• Havana International Film Festival

    Special Mention Award
  • Rencontres du Cinéma Sud-Américain

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Spanish with English subtitles

With Gastón Pauls, Lieter Ledesma, Hugo Reyes, Frank Egusquiza

A man released from prison seeks to recover his old friends and lost love, while threatened by his victim’s brother whom he killed involuntarily. This film tells the story of four friends, inseparable since childhood, in the Casablanca district of old Havana. Their friendship will be battered by difficult trials, but the tragedy will only strengthen their bond: after all, they are like brothers. A dramatic comedy that shows us with splendor the young people and Cuba of today.

Five years in the making, this Cuban story is about camaraderie, friendship, and the human being who lives daily in a reality that conditions him, but does not determine him.


“We are in front of a director who deserves a pause to see what he has to say about us and about himself; because he includes himself as a conscious Cuban who speaks of an era, of fellow generations, and luckily different, without falling into an easy exhibition at the level of parliament and without giving up the appropriate mischief and peculiarity.” – Daniel Céspedes, CUBACINE

The Foam of Days is assisted by an excellent script because of how sincere and witty it is with all those possible tones;... [it] is a film not so much nationalistic and, of course, not jingoistic, but Cuban; a film where Timossi takes care of the situational or contextual.” – Daniel Céspedes, CUBACINE

About the Director
Fernando Timossi began his film career in 1983 as an assistant cameraman and then as a cameraman, working mainly in documentaries and news for Granma Studios. In 1988 he changed to the area of Direction as Assistant Director in the TV documentary series Hunting Fortunes. That same year, he graduated as a Bachelor of Art History from the Faculty of Arts and Letters of the University of Havana, and continued his studies at the International Film School of San Antonio de Los Baños, Cuba, graduating in 1991. There, he participated in seven productions of the EICTV. From 1991 to 1996 he worked mainly as Assistant Director in six feature films in addition to founding the company Panafilms SA in partnership with a fellow EICTV graduate. He directed the short film Blue Moon (35mm, 30 min, 1995) and Peanut is like this (30 min, 2007), the documentary The Haitian Mirror (45 min, 2005), and worked as Director of Photography in feature films such as Cangamba (Dir. Rogelio Paris, 2006) and Sumbe (Dir: Eduardo Moya 2010).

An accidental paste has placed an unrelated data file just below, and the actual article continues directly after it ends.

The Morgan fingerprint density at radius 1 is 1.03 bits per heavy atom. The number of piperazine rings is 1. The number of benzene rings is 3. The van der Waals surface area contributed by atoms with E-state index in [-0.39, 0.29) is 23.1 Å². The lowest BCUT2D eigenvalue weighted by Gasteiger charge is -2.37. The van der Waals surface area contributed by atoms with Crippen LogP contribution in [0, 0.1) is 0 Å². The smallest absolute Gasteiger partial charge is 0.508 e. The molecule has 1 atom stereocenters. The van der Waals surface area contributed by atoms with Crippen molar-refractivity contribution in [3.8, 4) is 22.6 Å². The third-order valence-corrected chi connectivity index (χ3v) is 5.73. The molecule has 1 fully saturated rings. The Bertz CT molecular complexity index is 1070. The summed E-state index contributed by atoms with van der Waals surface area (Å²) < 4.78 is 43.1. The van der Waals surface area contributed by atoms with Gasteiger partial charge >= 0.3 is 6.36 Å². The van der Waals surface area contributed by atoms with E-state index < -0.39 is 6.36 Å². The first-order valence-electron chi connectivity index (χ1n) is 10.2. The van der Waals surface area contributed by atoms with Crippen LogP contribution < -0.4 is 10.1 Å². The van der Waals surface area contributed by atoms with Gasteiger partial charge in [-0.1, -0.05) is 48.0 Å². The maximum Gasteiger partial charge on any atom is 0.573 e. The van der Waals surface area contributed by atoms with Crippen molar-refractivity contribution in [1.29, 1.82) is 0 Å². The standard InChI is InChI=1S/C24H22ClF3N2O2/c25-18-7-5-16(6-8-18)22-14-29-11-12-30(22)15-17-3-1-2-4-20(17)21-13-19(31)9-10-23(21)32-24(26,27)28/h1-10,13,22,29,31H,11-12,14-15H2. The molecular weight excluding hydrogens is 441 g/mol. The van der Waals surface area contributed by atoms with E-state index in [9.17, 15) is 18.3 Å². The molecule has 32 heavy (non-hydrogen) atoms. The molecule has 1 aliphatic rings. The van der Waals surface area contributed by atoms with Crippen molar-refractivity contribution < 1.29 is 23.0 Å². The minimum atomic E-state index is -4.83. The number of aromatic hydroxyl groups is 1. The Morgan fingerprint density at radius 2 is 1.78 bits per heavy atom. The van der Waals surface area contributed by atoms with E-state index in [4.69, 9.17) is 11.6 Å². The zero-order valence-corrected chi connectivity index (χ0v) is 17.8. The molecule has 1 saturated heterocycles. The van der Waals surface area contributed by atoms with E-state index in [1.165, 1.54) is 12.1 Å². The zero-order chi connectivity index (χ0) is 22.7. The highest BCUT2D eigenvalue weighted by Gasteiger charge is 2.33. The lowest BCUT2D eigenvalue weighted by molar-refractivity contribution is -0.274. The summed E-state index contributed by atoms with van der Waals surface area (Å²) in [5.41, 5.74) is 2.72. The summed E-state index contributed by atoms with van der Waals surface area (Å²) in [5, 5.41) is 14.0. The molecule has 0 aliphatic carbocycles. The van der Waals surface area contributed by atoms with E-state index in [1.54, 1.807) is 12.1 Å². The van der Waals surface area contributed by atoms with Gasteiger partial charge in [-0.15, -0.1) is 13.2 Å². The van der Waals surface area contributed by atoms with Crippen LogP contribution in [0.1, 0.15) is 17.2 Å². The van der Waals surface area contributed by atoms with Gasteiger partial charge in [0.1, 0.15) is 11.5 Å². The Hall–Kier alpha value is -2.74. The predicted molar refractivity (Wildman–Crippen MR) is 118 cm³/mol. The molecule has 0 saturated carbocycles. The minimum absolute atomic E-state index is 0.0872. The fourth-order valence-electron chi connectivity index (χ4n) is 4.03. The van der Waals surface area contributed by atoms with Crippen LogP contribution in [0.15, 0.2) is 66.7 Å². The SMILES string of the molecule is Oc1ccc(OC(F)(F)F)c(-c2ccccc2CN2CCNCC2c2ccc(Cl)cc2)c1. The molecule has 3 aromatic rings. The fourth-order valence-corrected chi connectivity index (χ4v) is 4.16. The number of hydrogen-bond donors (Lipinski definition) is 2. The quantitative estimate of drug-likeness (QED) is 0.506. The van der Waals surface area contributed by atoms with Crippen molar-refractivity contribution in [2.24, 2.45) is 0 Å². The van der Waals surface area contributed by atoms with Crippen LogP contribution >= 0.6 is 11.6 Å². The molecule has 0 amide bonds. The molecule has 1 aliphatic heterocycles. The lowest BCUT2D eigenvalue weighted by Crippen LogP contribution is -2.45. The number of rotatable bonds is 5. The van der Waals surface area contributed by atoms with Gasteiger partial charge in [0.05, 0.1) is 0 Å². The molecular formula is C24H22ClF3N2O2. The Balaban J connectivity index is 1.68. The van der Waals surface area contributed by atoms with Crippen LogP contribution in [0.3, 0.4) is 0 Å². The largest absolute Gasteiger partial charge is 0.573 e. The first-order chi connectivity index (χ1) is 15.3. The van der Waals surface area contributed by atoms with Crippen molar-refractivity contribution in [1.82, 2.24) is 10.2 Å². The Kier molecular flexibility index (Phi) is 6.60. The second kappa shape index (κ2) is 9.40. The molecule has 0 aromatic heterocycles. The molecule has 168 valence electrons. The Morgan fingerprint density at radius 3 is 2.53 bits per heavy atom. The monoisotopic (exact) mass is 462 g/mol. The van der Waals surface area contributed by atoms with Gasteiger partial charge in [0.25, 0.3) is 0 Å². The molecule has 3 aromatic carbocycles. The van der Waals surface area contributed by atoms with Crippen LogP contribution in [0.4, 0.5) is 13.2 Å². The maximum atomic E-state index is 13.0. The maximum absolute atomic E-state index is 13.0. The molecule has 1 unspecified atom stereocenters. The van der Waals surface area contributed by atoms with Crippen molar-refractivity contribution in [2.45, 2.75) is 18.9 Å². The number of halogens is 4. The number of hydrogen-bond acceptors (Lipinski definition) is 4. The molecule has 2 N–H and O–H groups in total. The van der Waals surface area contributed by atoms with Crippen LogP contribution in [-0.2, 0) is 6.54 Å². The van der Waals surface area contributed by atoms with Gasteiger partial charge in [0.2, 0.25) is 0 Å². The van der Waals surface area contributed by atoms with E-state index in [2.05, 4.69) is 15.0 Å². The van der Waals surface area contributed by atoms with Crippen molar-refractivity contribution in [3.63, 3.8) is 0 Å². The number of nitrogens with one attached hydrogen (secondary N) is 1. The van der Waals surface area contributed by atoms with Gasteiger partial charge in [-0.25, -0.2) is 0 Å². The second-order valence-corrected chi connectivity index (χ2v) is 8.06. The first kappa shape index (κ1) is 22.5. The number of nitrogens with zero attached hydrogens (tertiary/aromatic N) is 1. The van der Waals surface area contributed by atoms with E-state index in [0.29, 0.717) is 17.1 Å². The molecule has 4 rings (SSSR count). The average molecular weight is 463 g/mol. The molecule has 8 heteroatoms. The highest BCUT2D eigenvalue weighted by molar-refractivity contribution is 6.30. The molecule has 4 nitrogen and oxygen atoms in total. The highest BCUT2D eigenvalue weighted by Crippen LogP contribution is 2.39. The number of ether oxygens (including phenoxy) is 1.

Notes on Film

“The harbor and its nearby neighborhoods. The geography of the hills and slopes in the neighborhoods of Regla and Casablanca. That’s the setting. The plot deals with the repeated story of the friends from the block; those who have grown up together in any neighborhood of Havana. It’s the gang of kids that has turned into a group of teenagers; the same teenagers who, after reaching adulthood, have closed ranks around their lives. Because it’s been easier to face it like that because their codes have taught them so because their friendship has remained stronger than any other.

Crossing the harbor, “going to Havana,” is like leaving their own world, like venturing into something that, when seen from the other side, from the shores of their neighborhood, is nothing but that: lights in the distance, dreams, fantasies.

The story of these dreams is somehow the story of these characters: four friends brought together by tragedy and humor.

The viewer must be clear that this hardened central group is the reason for being of the characters, most of which hope nothing but that: to keep the only grip they have to face whatever it may come. That’s why these very same characters may even give up the bright horizon they see across the harbor.

Mornings with a light breeze, golden afternoons. Havana is a faraway reference. The shots are always taken from the neighborhood’s perspective towards the city. The only thing the protagonist does in Havana is to look for his missing love. He will look for it during the entire movie. He must die trying, so that another character of the group can take his place, closing ranks once more.

The film should surely be classified as a drama, but the humor and the speed of the dialogue must set the pace in the development of the story. Violence and death should surprise us the same way they surprise the protagonist.

The rest is chance meetings with other characters that tell us about a different Havana, about other repeated neighborhoods, about the history of the country’s past few years from their viewpoint, about its most common daily inhabitants.”

– Fernando Timossi, Director